I was confused as to why a keel would generate lift, but I think I understand now. The keel typically has a teardrop shape but the shape is symmetrical and the keel does not seem to be upturned into the oncoming water like an airplane wing needs to be. You have to have one or other. Either you have to have an asymmetrical wing so that fluid travels faster over one surface, or you have to upturn the wing. A keel leans in the water but its leading edge is not upturned. However, the reason the keel does generate lateral lift is due to the 'angle of attack' of the boat. A sailboat does not travel 'head on' through the water. It travels at a slightly skewed angle off center (think moving forward while the hull is turned slightly to port or starboard). It's this skewing that 'upturns' the keel wing and causes lift.
ZX Spectrum
ZX Spectrum - 6 years ago
+Cessna5296Q the bet force from the sail isnt forward its forward and off to one side. the keel prevents this crabbing motion and instead the boat leans over
Hans Zarkov
Hans Zarkov - 6 years ago
+Cessna5296Q I'm not sure which comment you are referring to.
Jason Knight
Jason Knight - 6 years ago
+Hans Zarkov that cant make sense. that means a boat would have to travel in one direction only and to turn around the keels airfoil would have to also be flipped.
ZX Spectrum
ZX Spectrum - 6 years ago
+decidiousrex "It doesn't add another vector, it simply cancels out anything but the desired one so that the only motion is in the forward/backward direction."

in order to cancel a force, and equal and opposite force must be applied. it does add another vector, which like you say is equal and opposite to any that arnt directly inline with its thin ends
jolllyroger1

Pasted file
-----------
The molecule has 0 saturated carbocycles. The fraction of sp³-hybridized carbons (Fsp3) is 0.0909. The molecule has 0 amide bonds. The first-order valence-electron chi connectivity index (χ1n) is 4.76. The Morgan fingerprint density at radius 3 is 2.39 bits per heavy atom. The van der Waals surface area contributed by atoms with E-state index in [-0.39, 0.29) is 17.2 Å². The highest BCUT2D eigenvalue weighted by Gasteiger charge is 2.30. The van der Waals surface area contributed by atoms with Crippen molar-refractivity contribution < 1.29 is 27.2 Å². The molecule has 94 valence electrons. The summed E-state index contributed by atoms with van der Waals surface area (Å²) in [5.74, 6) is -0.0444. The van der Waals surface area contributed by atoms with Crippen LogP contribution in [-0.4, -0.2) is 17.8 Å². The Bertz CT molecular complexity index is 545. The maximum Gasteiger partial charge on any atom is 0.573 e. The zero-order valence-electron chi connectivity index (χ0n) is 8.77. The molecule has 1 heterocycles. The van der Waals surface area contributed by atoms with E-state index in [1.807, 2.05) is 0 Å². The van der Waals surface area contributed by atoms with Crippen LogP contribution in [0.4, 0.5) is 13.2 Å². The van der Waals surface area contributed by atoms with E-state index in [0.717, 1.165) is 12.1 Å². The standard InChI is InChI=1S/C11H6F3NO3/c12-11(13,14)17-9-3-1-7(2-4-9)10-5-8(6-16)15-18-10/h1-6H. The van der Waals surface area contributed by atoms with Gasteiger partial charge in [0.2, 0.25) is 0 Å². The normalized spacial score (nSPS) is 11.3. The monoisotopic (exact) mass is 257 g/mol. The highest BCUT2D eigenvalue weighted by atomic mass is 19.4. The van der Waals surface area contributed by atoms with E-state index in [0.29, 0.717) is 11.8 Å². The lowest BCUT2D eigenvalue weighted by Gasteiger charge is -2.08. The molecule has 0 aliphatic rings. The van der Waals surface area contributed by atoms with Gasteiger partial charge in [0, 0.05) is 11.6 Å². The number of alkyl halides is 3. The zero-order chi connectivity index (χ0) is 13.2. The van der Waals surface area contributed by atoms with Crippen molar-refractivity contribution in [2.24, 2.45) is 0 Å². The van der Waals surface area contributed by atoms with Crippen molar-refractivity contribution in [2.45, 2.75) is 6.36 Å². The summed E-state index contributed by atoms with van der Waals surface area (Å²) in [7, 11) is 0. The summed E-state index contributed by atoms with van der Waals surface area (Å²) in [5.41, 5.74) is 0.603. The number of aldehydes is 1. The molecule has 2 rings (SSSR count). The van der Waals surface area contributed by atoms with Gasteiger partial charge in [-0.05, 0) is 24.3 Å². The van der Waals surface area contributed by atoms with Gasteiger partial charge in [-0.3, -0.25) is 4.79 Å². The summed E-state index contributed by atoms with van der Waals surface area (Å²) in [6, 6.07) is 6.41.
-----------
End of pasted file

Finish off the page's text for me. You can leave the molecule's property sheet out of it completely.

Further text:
jolllyroger1 - 6 years ago
Best explanation of a keel and rudder I can give you is this... Take an airplane slice the fuselage in half cutting vertically top to bottom split.... One wing in left one on right

Now let's take the left side turn it so the wing points straight down .... Now you will see the wing is the keel and the elevator is the rudder ..... Turn the rudder the keel changes angle making lift
Observ45er
Observ45er - 6 years ago
Warwick Wells
Warwick Wells - 6 years ago
Yes. I know all about it anyway as I sail my self :)
Ray Rothermel
Ray Rothermel - 6 years ago
+Warwick Wells Well of course. If you aren't moving you don't need a keel. 
Warwick Wells
Warwick Wells - 6 years ago
Depends on what your doing
Ray Rothermel
Ray Rothermel - 6 years ago
+Warwick Wells Without a keel, the boat would capsize.
Observ45er
Observ45er - 6 years ago
+Warwick Wells As NASA's Kurt Long and Steve Smith  say  in the video, most sailors don't need all the intricate details. They need the practical understanding of how to trim the boat.
...
However, some people want to understand just how "a keel keeps the boat moving the way the boat is going. and keeps the boat up right", that is, the detailed physics.